A self-proclaimed “oyster farmer,” Fox works in several public- and private-sector groups in developing oyster aquaculture for restoration, economic development, and commercial usage. As such, Fox knows the importance of restoring oyster habitats while also minimizing water pollutants in order to stabilize shorelines and make a viable breeding ground to enhance the economic benefit of commercial fishing. That is a lot to consider. Keeping the health of oyster habitats front of mind is key, and with constant vulnerabilities to our water sources, the Marine Development team has its work cut out for it. 

Partnering with Texas A&M Agri-Life Research, HRI will manage the Oyster Resource and Recovery Center in Palacios, Texas, to address the environmental health and sustainability of the aquaculture industry as a whole. 

 

To Desal or Not Desal

Desalination is the process that removes the excess salt and other minerals from water in order to obtain fresh water suitable for animal consumption or irrigation.

As valuable a resource as water is to the Coastal Bend, it is imperative that we ensure we have enough of it to go around. Water is the lifeblood for so many coastal industries and entities. For our region, water can quite literally make or break the economy.

Since the early 1990s, local government officials have begun laying the groundwork for creating partnerships with key players in the water production process. Although it could seem counterintuitive that we would need to “create” water even though water is supplied to us through the Nueces, Frio, and Atascosa rivers, due to the sun being the largest single recipient of that water, we have to produce more in order to meet the needs of the community.

And when we say the community, we are talking more than just the human residents and companies that occupy the land and do business here. The consumer base that relies on the local water supply includes humans, of course, but the Bend is also home to a plethora of wildlife: fish, sea turtles, shrimp, oysters, and a variety of bird species, to name a few. As the demand for water continues to rise, other water sources, such as desalination, are being explored.

Corpus Christi experienced major drought conditions from 2010 through 2013, and desalination was first added to the overall conversation by major industrial water users. Being the regional water supplier for the entire Third Coast area, the City of Corpus Christi Water System began to consider desalination as a new source for water supply.

Freese and Nichols, Inc. are the “Owner’s Representative” on the Corpus Christi Seawater Desalination Project. Established in 1894 and headquartered in Fort Worth, Texas, Frees and Nichols, Inc. specializes in planning, designing, and management of public infrastructure projects throughout the nation. In many of its projects, the firm is responsible for the entire project’s lifecycle: planning, designing, program management, funding procurement, compliance regulation, construction management, and operations and maintenance.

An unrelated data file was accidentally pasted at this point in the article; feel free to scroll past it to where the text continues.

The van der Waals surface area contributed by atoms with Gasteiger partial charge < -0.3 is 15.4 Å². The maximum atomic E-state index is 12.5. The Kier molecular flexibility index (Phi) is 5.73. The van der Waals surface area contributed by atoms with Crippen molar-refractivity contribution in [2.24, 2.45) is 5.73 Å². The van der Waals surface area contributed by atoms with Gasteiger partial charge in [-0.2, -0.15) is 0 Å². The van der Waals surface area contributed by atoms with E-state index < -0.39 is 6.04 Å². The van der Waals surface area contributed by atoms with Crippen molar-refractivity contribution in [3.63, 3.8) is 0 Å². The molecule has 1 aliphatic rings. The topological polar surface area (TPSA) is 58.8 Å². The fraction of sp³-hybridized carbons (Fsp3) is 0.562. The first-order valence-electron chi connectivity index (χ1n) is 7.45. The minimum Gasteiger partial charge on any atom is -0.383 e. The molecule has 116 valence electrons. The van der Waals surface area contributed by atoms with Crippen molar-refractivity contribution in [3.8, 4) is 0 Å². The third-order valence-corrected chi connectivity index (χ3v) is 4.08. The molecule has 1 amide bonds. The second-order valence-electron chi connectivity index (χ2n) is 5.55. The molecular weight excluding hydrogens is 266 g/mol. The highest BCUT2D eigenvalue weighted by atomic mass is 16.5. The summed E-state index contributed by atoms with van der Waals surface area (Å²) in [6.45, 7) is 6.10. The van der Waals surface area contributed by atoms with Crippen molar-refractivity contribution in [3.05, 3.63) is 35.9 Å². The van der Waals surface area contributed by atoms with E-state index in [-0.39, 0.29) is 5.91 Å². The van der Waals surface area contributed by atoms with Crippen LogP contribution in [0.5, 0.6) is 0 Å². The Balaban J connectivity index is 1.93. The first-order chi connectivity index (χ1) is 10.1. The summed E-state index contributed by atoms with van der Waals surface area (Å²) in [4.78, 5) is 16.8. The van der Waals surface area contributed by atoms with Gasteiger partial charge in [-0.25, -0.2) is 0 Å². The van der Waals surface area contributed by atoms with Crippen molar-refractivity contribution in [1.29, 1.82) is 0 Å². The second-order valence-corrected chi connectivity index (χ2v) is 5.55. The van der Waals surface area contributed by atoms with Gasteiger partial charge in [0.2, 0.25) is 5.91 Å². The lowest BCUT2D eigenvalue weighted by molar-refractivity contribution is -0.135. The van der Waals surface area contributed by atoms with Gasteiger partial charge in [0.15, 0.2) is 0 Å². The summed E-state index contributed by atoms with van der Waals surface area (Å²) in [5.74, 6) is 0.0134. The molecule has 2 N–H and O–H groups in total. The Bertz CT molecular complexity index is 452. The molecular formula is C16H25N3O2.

Thus, Frees and Nichols, Inc. was awarded “ownership” (i.e. leadership) of Corpus Christi’s Seawater Desalination Project. A 2019 blog article by Frees and Nichols, Inc.’s Associate and Water Resources Planning Practice Leader, Jason Afinowicz, Professional Engineer (PE) makes the case for desalination as an affordable water supply solution. “After intensive evaluation by a multidisciplinary stakeholder group, the City of Corpus Christi has determined that seawater desalination is a feasible solution to the region’s water needs,” Afinowicz writes. However, he goes on to say that cost is one of the biggest hurdles in implementing the desalination project, and energy is the biggest driver of cost.   

 

In an effort to actualize these efforts, the City of Corpus Christi Water Department and Frees and Nichols, Inc. gathered their teams of engineers to find techniques to reduce the amount of energy in desalination projects. The energy optimization solutions ranged from design adjustments to operational changes, and their changes were successful. In July of this year, Corpus Christi Seawater Desalination Project team members announced that the City Council received funding for $222 million in loans from the State Water Implementation Fund for Texas (SWIFT), a loan program to support building the city’s first seawater desalination plant. 

It was met with community outcry from several nonprofit organizations like Save Corpus Christi Bay, Texas Campaign For The Environment (TCE), The Clean Economy Coalition, and Surfrider Foundation, to name a few.

One swirling concern among taxpayers is the assumption that the city will pay back the loan by hiking up taxes. According to Save Corpus Christi Bay, the area’s anti-desalination task force, the hit to taxpayers' wallets is significant, and it won’t allow for enough funding to provide basic public water services such as clean drinking water. “Desal could put our drinking water at risk if added to our water supply,” says Dr. Isabel Araiza, Associate Professor of Sociology at Texas A&M University-Corpus Christi. These desal plants would pour seawater into our freshwater bays, polluting them with salty chemicals, heavy metals, and concentrated radioactivity," Araiza fears.

Furthermore, she believes that the millions of tax dollars needed to build the plants will only result in higher water bills for residents. Beyond community concern around city spending, people are worried that plant operators will take and keep the good water, and then pour more salt back into the public water.